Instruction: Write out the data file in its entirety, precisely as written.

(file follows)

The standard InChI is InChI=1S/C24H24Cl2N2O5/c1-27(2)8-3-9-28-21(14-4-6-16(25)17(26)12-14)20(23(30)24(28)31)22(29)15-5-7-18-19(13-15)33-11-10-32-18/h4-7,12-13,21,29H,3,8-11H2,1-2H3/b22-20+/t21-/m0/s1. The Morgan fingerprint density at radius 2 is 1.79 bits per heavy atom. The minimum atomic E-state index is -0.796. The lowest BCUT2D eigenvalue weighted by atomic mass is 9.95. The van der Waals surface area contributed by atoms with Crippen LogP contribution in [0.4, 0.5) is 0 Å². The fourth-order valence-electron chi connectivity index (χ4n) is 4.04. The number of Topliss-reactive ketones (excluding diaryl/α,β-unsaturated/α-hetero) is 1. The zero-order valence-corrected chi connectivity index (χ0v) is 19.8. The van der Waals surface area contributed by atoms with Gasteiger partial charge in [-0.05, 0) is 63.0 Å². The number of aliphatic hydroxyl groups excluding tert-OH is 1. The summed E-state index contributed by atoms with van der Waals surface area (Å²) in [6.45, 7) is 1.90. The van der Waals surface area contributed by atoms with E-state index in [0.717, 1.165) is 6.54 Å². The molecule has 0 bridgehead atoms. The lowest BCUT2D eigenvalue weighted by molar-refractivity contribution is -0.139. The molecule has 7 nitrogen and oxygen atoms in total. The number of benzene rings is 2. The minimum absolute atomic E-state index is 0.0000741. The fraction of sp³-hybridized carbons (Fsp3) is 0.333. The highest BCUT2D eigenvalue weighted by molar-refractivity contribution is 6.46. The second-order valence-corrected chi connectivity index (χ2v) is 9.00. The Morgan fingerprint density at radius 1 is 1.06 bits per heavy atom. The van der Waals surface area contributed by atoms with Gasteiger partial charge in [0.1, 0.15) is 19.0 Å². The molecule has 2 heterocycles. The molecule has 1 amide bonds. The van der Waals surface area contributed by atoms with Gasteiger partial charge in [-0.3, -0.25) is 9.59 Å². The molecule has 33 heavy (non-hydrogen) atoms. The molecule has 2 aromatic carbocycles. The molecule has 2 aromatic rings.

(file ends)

The standard InChI is InChI=1S/C24H24Cl2N2O5/c1-27(2)8-3-9-28-21(14-4-6-16(25)17(26)12-14)20(23(30)24(28)31)22(29)15-5-7-18-19(13-15)33-11-10-32-18/h4-7,12-13,21,29H,3,8-11H2,1-2H3/b22-20+/t21-/m0/s1. The Morgan fingerprint density at radius 2 is 1.79 bits per heavy atom. The minimum atomic E-state index is -0.796. The lowest BCUT2D eigenvalue weighted by atomic mass is 9.95. The van der Waals surface area contributed by atoms with Crippen LogP contribution in [0.4, 0.5) is 0 Å². The fourth-order valence-electron chi connectivity index (χ4n) is 4.04. The number of Topliss-reactive ketones (excluding diaryl/α,β-unsaturated/α-hetero) is 1. The zero-order valence-corrected chi connectivity index (χ0v) is 19.8. The van der Waals surface area contributed by atoms with Gasteiger partial charge in [-0.05, 0) is 63.0 Å². The number of aliphatic hydroxyl groups excluding tert-OH is 1. The summed E-state index contributed by atoms with van der Waals surface area (Å²) in [6.45, 7) is 1.90. The van der Waals surface area contributed by atoms with E-state index in [0.717, 1.165) is 6.54 Å². The molecule has 0 bridgehead atoms. The lowest BCUT2D eigenvalue weighted by molar-refractivity contribution is -0.139. The molecule has 7 nitrogen and oxygen atoms in total. The number of benzene rings is 2. The minimum absolute atomic E-state index is 0.0000741. The fraction of sp³-hybridized carbons (Fsp3) is 0.333. The highest BCUT2D eigenvalue weighted by molar-refractivity contribution is 6.46. The second-order valence-corrected chi connectivity index (χ2v) is 9.00. The Morgan fingerprint density at radius 1 is 1.06 bits per heavy atom. The van der Waals surface area contributed by atoms with Gasteiger partial charge in [0.1, 0.15) is 19.0 Å². The molecule has 2 heterocycles. The molecule has 1 amide bonds. The van der Waals surface area contributed by atoms with Gasteiger partial charge in [-0.3, -0.25) is 9.59 Å². The molecule has 33 heavy (non-hydrogen) atoms. The molecule has 2 aromatic carbocycles. The molecule has 2 aromatic rings.